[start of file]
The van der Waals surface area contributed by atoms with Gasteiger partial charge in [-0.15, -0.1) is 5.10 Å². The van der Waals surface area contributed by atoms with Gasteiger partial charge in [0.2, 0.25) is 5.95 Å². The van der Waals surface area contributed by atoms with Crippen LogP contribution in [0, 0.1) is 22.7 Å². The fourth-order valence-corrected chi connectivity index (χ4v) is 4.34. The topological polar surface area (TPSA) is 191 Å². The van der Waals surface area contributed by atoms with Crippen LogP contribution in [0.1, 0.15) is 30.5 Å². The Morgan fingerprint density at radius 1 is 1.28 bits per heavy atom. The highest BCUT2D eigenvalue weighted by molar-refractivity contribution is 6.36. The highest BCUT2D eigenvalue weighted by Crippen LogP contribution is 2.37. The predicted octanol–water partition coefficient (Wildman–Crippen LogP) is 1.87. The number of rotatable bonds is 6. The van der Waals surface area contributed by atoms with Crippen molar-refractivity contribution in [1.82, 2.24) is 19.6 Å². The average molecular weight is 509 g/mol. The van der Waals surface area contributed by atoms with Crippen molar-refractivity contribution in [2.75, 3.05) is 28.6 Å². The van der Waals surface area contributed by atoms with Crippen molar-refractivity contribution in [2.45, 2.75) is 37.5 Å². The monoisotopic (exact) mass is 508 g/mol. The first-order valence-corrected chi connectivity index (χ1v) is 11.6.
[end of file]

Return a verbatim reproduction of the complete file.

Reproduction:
The van der Waals surface area contributed by atoms with Gasteiger partial charge in [-0.15, -0.1) is 5.10 Å². The van der Waals surface area contributed by atoms with Gasteiger partial charge in [0.2, 0.25) is 5.95 Å². The van der Waals surface area contributed by atoms with Crippen LogP contribution in [0, 0.1) is 22.7 Å². The fourth-order valence-corrected chi connectivity index (χ4v) is 4.34. The topological polar surface area (TPSA) is 191 Å². The van der Waals surface area contributed by atoms with Crippen LogP contribution in [0.1, 0.15) is 30.5 Å². The Morgan fingerprint density at radius 1 is 1.28 bits per heavy atom. The highest BCUT2D eigenvalue weighted by molar-refractivity contribution is 6.36. The highest BCUT2D eigenvalue weighted by Crippen LogP contribution is 2.37. The predicted octanol–water partition coefficient (Wildman–Crippen LogP) is 1.87. The number of rotatable bonds is 6. The van der Waals surface area contributed by atoms with Crippen molar-refractivity contribution in [1.82, 2.24) is 19.6 Å². The average molecular weight is 509 g/mol. The van der Waals surface area contributed by atoms with Crippen molar-refractivity contribution in [2.75, 3.05) is 28.6 Å². The van der Waals surface area contributed by atoms with Crippen molar-refractivity contribution in [2.45, 2.75) is 37.5 Å². The monoisotopic (exact) mass is 508 g/mol. The first-order valence-corrected chi connectivity index (χ1v) is 11.6.